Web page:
Last summer my mom and I took a road trip to Houston to attend my niece’s high school graduation. With all the activity in the house, a few scuffles broke out between the family’s American Staffordshire Terrier puppy, Eli, and their nine-year-old Poodle mix, Kipper. By the end of the weekend, we agreed it would be best for the dogs if my mom and I took Kipper back with us.
Kipper was a runner, but in the suburbs of Houston, he was confined to the backyard. On his first morning at the ranch, I hesitated to let him off the leash. At thirty pounds, he was no match for coyotes, bobcats, javelina, or rattlesnakes. But this was a dog who needed to run free. With his remarkable human-like eyes he pleaded with me to let him go. Before I did, I kissed his muzzle. He’s in God’s hands, I thought.
That first morning he was gone over an hour. I heard yips and yaps coming from the desert and feared the worst, but he eventually came home. After having his treat, he sprawled out on the living room floor, where his legs twitched as he chased critters in his dreams. He’d been a naughty boy in Houston— peeing in the house, running away, sneaking into rooms where he didn’t belong. After that first run, his behavioral problems disappeared.
Each morning Ron and I walked the airstrip with Kipper and our other four dogs. Kipper would vanish into the creosote and tall grass then pop out only to dash off into the brush on the other side of the runway. Most days, after the rest of us returned home from our walk, Kipper would continue on his adventures. I worried about him being out there hunting and chasing on his own. If he was gone too long, I’d get in my truck to go look for him. Sometimes he’d show up carrying a rabbit or a sun-bleached bone from a deer or cow in his mouth.
Kipper’s eyes danced with newfound freedom. Ron and I dubbed him The Happiest Dog in the World. He did not adhere to the rules of dog obedience, instead he had his own way of doing things and seemed grateful we were willing to go along with his antics, which earned him his nick-name, Ding-a-Ling.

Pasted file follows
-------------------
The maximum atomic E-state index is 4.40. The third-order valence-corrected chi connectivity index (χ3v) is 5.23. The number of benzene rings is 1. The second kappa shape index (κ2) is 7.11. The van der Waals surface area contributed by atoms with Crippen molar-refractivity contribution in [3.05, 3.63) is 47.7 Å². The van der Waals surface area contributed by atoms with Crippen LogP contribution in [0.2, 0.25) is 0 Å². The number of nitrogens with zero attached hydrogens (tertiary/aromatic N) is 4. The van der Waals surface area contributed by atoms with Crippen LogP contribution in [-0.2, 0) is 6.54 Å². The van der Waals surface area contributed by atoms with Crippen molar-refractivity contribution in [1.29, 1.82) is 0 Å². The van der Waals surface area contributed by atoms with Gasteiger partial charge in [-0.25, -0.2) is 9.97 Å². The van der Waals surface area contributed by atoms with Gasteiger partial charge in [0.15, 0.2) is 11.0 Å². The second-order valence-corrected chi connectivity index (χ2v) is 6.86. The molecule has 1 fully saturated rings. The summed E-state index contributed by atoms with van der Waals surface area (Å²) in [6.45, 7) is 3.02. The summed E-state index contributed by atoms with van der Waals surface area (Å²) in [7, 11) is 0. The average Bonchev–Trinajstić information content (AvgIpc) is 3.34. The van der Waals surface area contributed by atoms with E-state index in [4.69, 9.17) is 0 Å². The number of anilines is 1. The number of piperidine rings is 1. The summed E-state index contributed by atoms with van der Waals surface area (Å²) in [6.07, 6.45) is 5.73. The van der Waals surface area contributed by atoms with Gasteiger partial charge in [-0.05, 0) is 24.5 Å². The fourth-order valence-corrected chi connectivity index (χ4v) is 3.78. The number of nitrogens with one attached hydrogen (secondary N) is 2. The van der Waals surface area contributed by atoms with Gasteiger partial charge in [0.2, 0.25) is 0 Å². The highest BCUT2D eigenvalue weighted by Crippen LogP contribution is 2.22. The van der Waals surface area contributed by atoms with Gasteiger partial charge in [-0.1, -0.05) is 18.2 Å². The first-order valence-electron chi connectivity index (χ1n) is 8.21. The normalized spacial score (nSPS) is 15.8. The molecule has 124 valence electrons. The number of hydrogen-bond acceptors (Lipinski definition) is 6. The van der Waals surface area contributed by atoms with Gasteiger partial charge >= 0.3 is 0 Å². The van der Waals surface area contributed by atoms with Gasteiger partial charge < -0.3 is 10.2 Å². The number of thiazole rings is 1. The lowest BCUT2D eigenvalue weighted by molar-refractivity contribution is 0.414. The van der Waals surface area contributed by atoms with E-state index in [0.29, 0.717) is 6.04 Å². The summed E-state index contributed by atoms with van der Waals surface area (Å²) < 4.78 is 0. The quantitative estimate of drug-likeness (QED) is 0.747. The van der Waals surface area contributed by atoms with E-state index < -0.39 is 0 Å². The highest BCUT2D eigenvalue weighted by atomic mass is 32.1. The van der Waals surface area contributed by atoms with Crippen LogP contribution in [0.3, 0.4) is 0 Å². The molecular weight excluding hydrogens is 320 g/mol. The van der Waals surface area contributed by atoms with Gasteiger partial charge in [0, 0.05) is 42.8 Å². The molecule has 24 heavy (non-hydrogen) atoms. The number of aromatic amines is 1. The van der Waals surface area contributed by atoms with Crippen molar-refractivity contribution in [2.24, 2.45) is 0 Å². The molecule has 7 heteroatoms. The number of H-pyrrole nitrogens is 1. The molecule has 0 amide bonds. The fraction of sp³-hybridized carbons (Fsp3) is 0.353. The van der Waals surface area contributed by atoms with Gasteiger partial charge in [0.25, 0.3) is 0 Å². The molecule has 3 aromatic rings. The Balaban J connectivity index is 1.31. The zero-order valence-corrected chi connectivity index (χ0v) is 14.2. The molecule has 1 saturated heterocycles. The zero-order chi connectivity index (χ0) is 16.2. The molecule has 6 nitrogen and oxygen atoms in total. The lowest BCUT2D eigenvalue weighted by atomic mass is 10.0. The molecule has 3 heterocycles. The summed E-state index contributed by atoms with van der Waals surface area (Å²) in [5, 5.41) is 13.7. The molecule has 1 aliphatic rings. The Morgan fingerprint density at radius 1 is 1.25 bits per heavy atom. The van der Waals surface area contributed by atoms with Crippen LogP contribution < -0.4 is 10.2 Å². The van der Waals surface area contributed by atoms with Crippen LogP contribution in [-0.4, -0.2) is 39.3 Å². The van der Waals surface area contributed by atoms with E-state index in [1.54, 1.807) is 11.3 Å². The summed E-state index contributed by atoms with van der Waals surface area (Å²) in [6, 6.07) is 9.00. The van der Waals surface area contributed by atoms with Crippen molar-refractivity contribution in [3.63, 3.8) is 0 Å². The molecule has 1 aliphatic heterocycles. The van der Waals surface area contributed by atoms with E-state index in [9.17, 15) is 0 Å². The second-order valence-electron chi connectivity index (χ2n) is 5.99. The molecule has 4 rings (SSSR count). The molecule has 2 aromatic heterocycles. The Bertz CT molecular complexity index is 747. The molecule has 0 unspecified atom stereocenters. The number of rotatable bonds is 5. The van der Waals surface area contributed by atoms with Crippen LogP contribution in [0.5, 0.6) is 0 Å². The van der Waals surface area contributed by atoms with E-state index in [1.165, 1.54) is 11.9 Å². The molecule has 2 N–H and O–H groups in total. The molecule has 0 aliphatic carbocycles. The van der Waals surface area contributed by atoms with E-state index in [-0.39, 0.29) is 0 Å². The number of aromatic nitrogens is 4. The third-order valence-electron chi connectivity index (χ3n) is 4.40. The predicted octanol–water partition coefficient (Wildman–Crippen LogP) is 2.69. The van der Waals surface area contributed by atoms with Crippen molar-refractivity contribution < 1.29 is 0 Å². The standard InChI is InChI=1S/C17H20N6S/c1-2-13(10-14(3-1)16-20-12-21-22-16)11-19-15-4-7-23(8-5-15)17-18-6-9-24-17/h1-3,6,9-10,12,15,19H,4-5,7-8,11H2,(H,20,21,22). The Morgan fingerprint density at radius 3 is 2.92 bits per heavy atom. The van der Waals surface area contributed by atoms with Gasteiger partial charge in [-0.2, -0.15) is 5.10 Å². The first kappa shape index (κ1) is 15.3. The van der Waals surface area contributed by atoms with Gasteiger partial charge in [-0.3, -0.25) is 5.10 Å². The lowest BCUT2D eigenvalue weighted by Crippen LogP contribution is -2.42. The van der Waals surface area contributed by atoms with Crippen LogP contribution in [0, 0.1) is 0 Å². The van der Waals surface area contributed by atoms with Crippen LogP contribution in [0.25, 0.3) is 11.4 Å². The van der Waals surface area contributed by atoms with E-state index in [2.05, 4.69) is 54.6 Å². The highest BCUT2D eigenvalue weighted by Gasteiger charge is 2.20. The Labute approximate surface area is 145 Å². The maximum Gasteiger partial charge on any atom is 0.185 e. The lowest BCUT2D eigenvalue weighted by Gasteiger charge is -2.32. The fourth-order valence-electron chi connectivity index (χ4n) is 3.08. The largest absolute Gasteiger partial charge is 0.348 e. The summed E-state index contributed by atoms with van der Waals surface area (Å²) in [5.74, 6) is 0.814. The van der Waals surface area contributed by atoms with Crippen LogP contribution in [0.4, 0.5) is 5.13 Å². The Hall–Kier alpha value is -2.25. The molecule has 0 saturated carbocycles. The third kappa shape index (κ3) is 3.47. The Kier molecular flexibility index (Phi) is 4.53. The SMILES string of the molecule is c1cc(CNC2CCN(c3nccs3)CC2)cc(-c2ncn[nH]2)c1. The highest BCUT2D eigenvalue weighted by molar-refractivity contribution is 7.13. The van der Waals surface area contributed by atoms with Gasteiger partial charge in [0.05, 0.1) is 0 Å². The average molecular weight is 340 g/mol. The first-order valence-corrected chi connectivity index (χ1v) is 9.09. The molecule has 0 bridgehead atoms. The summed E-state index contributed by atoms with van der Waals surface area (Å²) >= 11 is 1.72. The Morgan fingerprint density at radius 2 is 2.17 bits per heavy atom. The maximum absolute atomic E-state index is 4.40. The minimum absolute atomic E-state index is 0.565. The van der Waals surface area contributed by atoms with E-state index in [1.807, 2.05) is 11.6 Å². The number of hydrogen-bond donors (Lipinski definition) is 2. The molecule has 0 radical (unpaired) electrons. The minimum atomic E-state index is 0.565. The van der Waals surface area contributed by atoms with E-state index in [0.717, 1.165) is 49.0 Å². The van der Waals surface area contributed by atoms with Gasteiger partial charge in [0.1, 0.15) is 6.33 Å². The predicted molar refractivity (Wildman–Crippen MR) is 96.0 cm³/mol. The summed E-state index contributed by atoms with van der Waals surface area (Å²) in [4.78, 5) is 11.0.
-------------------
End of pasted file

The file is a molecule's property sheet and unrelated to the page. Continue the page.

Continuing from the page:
In the past I’ve fostered dogs for rescue organizations, volunteered at vaccination clinics, worked as a behavioral trainer, and sat on the board for the Santa Cruz Humane Society. In short, I thought I knew dogs, but Kipper changed all that. I learned Poodles are not little French fufu dogs made for our laps. Instead, they are skilled hunters and water dogs adapted with webbed feet. The rabbits he brought home were no accident. They were trophies he presented to me. Next to Border Collies, the Poodle is ranked the second most intelligent breed. Kipper wasn’t naughty, he just didn’t have the words to express his disappointment at being confined as a house pet.
With tractors, trailers, trucks, and livestock, a ranch can be a precarious place and accidents happen. Kipper was hit by a truck nearly a month ago, and we are still grieving. Our other dogs are wonderful, well-behaved animals. They wouldn’t think of running off or stealing a sandwich from the counter when I wasn’t looking. I miss the infectious energy Kipper brought to this otherwise quiet place.
We buried Kipper at the end of the runway surrounded by creosote and scrub brush. On our morning walks I still find myself waiting for The Happiest Dog in the World to cross my path before disappearing into the desert.